What with the domestic cricket season drawing to a close and the Ashes series about to begin, I thought that I would tell you about a rather strange match played over 150 years ago.
In 1848 at the Priory Ground in Lewisham, a team of men with one leg played a team of men with one arm in what was perhaps the most challenging cricket match in history. This was the summer that WG Grace was born. Brahms was 15. Tolstoy was 20. Dickens had just written A Christmas Carol. The Crimean war was five years away. America had 30 states. A man called Innocenzo Manzetti had hit on the idea for something that, three decades later, would become the telephone: 1848 is a distant place.
Over two thousand people turned up to watch, and the game was immortalised in a report published in an Australian newspaper. ‘Novelty was the ruling passion,’ it runs, ‘nine tenths went merely for the say of the thing’.
This strange fixture was in fact a rematch, as an earlier game had been played between one-armed and one-legged men in 1841; but, the newspaper remarks, ‘during this long recess, the great leveller had bowled a large proportion of those who figured on that occasion out.’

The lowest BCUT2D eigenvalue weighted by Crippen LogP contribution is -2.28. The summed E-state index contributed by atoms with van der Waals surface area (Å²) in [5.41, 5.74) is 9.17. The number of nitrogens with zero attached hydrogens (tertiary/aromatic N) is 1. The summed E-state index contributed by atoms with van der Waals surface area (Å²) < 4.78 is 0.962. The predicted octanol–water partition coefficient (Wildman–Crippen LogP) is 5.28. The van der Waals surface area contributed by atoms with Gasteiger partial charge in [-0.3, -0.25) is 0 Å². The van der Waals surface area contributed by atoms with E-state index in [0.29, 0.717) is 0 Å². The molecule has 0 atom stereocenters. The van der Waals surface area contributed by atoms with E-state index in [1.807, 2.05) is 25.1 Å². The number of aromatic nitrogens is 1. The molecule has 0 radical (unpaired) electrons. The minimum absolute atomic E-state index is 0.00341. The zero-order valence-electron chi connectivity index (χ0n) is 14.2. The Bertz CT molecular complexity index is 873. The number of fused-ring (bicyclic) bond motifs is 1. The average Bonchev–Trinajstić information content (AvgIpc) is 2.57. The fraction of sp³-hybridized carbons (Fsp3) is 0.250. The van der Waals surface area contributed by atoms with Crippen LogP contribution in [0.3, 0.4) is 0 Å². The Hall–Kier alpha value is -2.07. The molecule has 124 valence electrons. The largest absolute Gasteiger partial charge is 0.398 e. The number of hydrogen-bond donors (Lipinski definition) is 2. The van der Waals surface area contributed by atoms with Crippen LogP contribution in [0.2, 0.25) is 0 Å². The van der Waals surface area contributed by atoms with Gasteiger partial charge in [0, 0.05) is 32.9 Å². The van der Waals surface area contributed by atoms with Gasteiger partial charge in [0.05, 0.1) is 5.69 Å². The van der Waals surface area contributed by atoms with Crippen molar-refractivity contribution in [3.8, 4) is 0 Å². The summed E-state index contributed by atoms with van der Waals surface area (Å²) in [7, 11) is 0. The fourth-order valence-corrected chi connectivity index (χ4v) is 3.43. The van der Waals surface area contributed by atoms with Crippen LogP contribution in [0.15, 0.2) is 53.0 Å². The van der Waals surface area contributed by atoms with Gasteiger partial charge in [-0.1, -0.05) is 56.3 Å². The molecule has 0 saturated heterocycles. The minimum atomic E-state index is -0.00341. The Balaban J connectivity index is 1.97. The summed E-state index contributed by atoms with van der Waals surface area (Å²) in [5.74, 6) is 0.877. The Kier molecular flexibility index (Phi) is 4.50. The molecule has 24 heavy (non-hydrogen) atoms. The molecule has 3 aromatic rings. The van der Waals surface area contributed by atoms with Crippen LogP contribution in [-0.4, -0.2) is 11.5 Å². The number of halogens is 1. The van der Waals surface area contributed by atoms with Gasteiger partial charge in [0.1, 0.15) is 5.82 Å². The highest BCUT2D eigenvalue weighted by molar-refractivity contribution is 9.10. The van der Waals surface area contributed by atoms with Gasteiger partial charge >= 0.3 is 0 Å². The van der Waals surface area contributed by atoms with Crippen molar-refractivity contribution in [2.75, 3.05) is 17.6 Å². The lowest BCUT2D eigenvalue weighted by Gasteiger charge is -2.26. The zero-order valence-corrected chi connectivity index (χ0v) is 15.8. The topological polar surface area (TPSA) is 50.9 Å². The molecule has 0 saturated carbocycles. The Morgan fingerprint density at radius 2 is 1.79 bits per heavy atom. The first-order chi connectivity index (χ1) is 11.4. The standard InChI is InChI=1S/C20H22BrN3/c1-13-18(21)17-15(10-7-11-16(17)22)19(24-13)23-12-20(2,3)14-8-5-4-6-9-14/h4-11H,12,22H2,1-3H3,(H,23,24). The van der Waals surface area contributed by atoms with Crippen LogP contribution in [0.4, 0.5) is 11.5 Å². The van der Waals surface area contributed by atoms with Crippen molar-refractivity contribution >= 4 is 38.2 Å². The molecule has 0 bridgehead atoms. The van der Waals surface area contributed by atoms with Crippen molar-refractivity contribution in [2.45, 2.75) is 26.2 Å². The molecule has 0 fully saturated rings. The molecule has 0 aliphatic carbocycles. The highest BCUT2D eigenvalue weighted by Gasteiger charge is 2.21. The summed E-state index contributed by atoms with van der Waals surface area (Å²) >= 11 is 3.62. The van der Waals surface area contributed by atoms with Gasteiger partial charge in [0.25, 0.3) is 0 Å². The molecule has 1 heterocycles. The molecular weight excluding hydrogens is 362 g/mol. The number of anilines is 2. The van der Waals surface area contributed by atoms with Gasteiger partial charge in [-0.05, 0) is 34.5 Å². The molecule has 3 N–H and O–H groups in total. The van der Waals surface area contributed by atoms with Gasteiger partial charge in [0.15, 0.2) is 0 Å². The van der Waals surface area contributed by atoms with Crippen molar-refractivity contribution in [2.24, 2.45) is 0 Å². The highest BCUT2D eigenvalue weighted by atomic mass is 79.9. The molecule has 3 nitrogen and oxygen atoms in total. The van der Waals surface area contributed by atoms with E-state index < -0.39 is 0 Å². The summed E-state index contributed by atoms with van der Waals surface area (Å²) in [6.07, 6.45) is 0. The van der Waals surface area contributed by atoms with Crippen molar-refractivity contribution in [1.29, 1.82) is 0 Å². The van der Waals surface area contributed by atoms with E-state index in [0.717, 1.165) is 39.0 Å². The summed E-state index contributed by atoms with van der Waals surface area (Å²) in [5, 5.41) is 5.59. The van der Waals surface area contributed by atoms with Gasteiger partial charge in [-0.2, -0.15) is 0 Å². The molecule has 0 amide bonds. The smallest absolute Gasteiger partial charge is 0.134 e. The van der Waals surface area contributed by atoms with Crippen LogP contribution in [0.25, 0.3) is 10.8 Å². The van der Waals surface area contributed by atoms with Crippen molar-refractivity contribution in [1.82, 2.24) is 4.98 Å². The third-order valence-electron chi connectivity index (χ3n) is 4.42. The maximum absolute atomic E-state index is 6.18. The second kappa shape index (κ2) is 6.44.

All the players were Greenwich Pensioners from the nearby Royal Hospital for Seamen, which from 1692 until 1869 cared for and provided a home for injured sailors of the Royal Navy. They were provided with a ‘substantial luncheon’ each day, and were equally well catered for after their day’s play, with a generous dinner and ‘plenty of heavy’.
The betting went in favour of the men with ‘two living legs’, but in the event it was their one-armed opponents who emerged victorious by a margin of 15 runs. The highest score of the match was 15, and in total twenty-one players were dismissed without scoring at all. Of the one-legged team, five men made ducks (no score).
‘The bowling on both sides was generally very wide,’ noted the Australian newspaper’s critique, ‘and the One Legs, in endeavouring to take advantage of it but in the majority of cases missing the object, span round like the final revolutions of an expiring teetotum, and frequently got out’.
With play over, celebrations began and both teams ‘marched to the Bull Inn, headed by an excellent band who had been engaged throughout the match. Each man had free passage to and from the Royal Hospital, a glass of grog to drink to Her Majesty’s health and ten shillings for his two days’ exertions’.